Over the next couple of days, I'm dedicating some blog posts to Sacajawea an' the Lewis and Clark Expedition.
On September 29th, Mom, Grandma, and Auntie Donna visited a park in Kennewick/Pasco/Richland, Washington called "Sacajawea Park." They were having a celebration of the expedition of the early nineteenth century with costumed "historical figures," native tools and ephemera, and some period foods (although Mom is kinda skeptical about the funnelcake's place in history) prepared by the boy scout an' cub scouts.
As you can see from the historical marker shown in the photo above, Lewis and Clark's party camped in the area that became the Sacajawea Park from October 16th through 18th in 1805. The little spit of land is bordered by the Snake and Columbia Rivers.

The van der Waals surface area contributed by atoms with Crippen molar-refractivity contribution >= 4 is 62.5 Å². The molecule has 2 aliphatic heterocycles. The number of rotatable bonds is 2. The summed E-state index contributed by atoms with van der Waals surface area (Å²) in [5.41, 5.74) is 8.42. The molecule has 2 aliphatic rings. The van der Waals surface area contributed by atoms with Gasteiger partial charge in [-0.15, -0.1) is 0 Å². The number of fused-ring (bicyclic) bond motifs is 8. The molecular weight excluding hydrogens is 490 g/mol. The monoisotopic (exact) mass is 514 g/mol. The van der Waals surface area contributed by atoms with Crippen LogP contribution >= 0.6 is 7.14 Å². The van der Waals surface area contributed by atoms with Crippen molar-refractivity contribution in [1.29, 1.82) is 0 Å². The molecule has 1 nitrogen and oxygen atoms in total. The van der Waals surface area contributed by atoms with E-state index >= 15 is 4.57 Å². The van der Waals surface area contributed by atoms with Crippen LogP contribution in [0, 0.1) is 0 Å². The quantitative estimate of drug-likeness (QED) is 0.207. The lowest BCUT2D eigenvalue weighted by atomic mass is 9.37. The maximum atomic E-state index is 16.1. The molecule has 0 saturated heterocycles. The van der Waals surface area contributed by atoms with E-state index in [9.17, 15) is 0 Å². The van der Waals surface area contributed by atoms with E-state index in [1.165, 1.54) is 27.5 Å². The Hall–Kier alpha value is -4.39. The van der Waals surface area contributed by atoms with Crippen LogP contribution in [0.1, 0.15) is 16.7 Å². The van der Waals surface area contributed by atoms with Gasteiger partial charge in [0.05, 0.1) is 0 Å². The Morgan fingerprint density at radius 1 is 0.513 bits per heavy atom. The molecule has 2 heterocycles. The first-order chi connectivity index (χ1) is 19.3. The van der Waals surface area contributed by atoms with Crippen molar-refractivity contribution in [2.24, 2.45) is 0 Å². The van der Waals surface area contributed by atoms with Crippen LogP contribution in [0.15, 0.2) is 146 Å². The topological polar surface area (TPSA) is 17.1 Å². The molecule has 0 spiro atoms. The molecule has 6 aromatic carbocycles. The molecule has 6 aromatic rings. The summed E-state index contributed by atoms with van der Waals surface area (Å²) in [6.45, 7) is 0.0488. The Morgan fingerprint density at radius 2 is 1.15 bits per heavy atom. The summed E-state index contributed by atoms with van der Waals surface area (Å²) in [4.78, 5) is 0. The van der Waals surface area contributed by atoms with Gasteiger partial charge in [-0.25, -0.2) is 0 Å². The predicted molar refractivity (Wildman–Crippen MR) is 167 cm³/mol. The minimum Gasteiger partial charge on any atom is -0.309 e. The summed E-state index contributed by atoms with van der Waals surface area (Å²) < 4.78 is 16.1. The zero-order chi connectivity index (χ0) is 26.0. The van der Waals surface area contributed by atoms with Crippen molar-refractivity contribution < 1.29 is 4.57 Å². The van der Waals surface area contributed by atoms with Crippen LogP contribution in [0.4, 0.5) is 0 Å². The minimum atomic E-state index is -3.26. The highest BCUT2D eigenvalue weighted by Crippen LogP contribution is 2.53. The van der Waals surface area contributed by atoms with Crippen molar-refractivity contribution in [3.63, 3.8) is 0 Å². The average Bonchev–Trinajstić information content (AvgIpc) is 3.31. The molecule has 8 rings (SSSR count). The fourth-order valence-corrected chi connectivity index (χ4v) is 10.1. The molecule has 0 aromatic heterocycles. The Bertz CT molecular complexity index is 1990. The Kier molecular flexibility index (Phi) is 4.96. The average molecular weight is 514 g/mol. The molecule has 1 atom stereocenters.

The park was FORMALLY dedicated to the people of the Tri-Cities area in 1927 by Mr. and Mrs. Thomas Carstens. Prior to 1870, a women's organization called the Daughters of the Pioneers of Washington had set aside the acreage as a memorial.
When the park was dedicated eighty years ago, the trees were tiny and didn't provide much shade. Now, the trees are ginormous and cast their shade over much of the grassy areas of the park. There are areas with docks for mooring recreational boats, and while Mom was watching, a tugboat moved swiftly past pushing a large barge. She wasn't aware of how crucial that waterway is to commerce in the Pacific Northwest.
In the park, there was a museum with some cool artifacts and stuff to read. Check out everything about that historical event and how the Lewis and Clark Expedition was impacted by the introduction of salmon, the influence of the local tribes, and the conditions brought about by the Columbia River Gorge region.